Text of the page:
I'm trying to detect what filesystems a kernel can support. Ideally in a little list of their names but I'll take anything you've got.

Note that I don't mean the current filesystems in use, just ones that the current kernel could, theoretically support directly (obviously, fuse could support infinite numbers more).

  • The list of supported filesystems for a given running kernel can be seen with cat /proc/filesystems as pointed out in the kernel documentation. There may be modules, available on your hard drive, which support other additional filesystems, but that are not loaded into your running kernel. Those can be found in /lib/modules/$(uname -r)/kernel/fs.
    – Totor
    Nov 13, 2021 at 23:25

4 Answers 4


Can I list the filesystems a running kernel can support?

Well, answer /proc/filesystems is bluntly wrong — it reflects only those FSes that already were brought in use, but there are way more of them usually that kernel can support:

ls /lib/modules/$(uname -r)/kernel/fs

Another source is /proc/config.gz which might be absent in your distro (and I always wonder «why?!» in case), but a snapshot of config used to build the kernel typically can be found in the boot directory along with kernel and initrd images.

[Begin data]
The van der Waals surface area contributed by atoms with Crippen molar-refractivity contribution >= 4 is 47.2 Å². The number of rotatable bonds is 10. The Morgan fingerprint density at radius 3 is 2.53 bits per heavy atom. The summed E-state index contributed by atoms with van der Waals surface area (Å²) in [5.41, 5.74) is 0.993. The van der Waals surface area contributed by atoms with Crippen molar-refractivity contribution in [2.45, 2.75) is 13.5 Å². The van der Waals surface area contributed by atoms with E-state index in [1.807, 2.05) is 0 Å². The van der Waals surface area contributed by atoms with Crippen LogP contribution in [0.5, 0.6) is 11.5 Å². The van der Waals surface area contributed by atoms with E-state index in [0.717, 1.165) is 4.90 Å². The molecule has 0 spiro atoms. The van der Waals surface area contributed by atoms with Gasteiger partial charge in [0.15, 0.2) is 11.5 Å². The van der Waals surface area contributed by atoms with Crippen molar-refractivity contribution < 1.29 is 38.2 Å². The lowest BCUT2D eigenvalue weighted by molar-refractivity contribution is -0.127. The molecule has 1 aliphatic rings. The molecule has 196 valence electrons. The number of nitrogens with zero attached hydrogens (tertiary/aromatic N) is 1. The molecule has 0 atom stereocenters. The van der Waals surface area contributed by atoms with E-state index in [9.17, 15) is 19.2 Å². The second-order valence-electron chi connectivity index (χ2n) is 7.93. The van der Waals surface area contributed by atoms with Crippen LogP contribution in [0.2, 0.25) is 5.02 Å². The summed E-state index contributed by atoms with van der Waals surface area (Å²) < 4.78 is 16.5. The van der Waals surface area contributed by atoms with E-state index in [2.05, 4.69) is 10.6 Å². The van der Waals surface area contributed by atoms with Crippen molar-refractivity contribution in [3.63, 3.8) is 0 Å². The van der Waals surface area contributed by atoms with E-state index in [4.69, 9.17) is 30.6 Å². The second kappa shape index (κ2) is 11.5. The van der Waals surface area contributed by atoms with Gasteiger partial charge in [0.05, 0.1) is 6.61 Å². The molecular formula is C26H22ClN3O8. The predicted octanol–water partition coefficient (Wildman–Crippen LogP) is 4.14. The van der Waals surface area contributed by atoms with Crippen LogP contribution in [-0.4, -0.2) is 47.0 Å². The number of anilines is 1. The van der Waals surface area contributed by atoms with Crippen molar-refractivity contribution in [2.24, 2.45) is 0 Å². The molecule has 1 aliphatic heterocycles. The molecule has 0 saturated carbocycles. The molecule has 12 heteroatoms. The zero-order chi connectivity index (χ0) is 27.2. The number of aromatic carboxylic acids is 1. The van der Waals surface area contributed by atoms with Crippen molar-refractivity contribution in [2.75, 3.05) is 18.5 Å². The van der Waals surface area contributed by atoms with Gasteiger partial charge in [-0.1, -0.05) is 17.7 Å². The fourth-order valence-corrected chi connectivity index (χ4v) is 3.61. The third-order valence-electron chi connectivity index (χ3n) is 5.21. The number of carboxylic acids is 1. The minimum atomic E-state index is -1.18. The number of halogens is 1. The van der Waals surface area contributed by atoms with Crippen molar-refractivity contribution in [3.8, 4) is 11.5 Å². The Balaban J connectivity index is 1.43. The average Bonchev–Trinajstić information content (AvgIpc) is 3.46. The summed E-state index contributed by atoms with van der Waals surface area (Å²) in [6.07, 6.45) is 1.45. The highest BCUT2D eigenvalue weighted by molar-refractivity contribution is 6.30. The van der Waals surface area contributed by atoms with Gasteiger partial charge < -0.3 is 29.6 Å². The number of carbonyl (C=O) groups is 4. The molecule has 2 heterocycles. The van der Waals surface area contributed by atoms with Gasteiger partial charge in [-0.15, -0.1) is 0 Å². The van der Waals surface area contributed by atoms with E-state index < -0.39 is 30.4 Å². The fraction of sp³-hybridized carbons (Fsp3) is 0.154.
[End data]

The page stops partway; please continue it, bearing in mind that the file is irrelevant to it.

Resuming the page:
• 2
    Ubuntu's kernel config is included, just in a different place: /boot/config-$(uname -r)
    – Oli
    Nov 3, 2013 at 16:21
  • 3
    /proc/filesystems is not wrong, it is just incomplete.
    – scai
    Nov 3, 2013 at 21:15
  • 6
    @poige By that logic your answer is terribly incomplete and wrong as well. /lib/modules/$(uname -r)/kernel/fs will only help with filesystems that have been enabled as modules, not ones that are built into the kernel. Additionally a module name might not match the filesystem name it provides, and a single module can provide multiple filesystems.
    – phemmer
    Nov 4, 2013 at 1:42
  • 4
    This answer is misleading, if a module isn't loaded, the kernel simply cannot load that filesystem type until it is. To state that the kernel can load it is not correct -- you don't know if it can until you successfully load the module. There's not even a guarantee that you can load that module.
    – Chris Down
    Nov 4, 2013 at 7:35
  • 3
    @poige actually I'm not overlooking /proc/config.gz at all. 1) it's not guaranteed to exist, 2) A module name might not match the filesystem name it provides, and a single module can provide multiple filesystems.
    – phemmer
    Nov 4, 2013 at 12:00

/proc/filesystems lists all of the filesystem types supported by the running kernel, along with filesystem attributes, nodev to indicate that this filesystem is not backed by a block device, for example.